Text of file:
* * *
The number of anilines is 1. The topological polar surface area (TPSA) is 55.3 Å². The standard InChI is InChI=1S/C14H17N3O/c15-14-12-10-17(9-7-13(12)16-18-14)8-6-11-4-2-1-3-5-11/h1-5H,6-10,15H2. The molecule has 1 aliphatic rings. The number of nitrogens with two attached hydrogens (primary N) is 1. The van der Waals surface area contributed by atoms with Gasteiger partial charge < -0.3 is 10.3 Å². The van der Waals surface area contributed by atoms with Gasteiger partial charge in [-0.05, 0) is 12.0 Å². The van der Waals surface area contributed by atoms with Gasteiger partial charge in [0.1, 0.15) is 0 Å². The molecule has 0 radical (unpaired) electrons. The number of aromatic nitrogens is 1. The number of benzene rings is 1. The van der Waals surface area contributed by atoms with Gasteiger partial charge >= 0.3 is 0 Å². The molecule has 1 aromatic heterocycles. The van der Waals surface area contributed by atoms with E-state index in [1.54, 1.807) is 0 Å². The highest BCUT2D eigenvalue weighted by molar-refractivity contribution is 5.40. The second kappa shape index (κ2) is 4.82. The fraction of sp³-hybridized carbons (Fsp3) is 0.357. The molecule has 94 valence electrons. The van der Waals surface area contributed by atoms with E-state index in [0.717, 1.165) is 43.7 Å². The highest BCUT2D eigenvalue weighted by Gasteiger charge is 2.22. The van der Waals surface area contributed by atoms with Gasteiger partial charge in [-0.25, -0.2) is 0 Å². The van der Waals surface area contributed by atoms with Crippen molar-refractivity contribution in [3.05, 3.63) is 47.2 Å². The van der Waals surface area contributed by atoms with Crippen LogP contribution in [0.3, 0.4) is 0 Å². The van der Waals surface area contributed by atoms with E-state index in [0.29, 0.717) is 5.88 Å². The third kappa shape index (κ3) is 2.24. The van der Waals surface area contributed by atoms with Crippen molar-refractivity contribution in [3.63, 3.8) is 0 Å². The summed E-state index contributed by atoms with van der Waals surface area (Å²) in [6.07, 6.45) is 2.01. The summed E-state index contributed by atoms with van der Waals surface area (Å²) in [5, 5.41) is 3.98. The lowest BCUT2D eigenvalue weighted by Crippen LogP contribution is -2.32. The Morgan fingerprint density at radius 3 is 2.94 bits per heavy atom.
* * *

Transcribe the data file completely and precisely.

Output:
The number of anilines is 1. The topological polar surface area (TPSA) is 55.3 Å². The standard InChI is InChI=1S/C14H17N3O/c15-14-12-10-17(9-7-13(12)16-18-14)8-6-11-4-2-1-3-5-11/h1-5H,6-10,15H2. The molecule has 1 aliphatic rings. The number of nitrogens with two attached hydrogens (primary N) is 1. The van der Waals surface area contributed by atoms with Gasteiger partial charge < -0.3 is 10.3 Å². The van der Waals surface area contributed by atoms with Gasteiger partial charge in [-0.05, 0) is 12.0 Å². The van der Waals surface area contributed by atoms with Gasteiger partial charge in [0.1, 0.15) is 0 Å². The molecule has 0 radical (unpaired) electrons. The number of aromatic nitrogens is 1. The number of benzene rings is 1. The van der Waals surface area contributed by atoms with Gasteiger partial charge >= 0.3 is 0 Å². The molecule has 1 aromatic heterocycles. The van der Waals surface area contributed by atoms with E-state index in [1.54, 1.807) is 0 Å². The highest BCUT2D eigenvalue weighted by molar-refractivity contribution is 5.40. The second kappa shape index (κ2) is 4.82. The fraction of sp³-hybridized carbons (Fsp3) is 0.357. The molecule has 94 valence electrons. The van der Waals surface area contributed by atoms with E-state index in [0.717, 1.165) is 43.7 Å². The highest BCUT2D eigenvalue weighted by Gasteiger charge is 2.22. The van der Waals surface area contributed by atoms with Gasteiger partial charge in [-0.25, -0.2) is 0 Å². The van der Waals surface area contributed by atoms with Crippen molar-refractivity contribution in [3.05, 3.63) is 47.2 Å². The van der Waals surface area contributed by atoms with Crippen LogP contribution in [0.3, 0.4) is 0 Å². The van der Waals surface area contributed by atoms with E-state index in [0.29, 0.717) is 5.88 Å². The third kappa shape index (κ3) is 2.24. The van der Waals surface area contributed by atoms with Crippen molar-refractivity contribution in [3.63, 3.8) is 0 Å². The summed E-state index contributed by atoms with van der Waals surface area (Å²) in [6.07, 6.45) is 2.01. The summed E-state index contributed by atoms with van der Waals surface area (Å²) in [5, 5.41) is 3.98. The lowest BCUT2D eigenvalue weighted by Crippen LogP contribution is -2.32. The Morgan fingerprint density at radius 3 is 2.94 bits per heavy atom.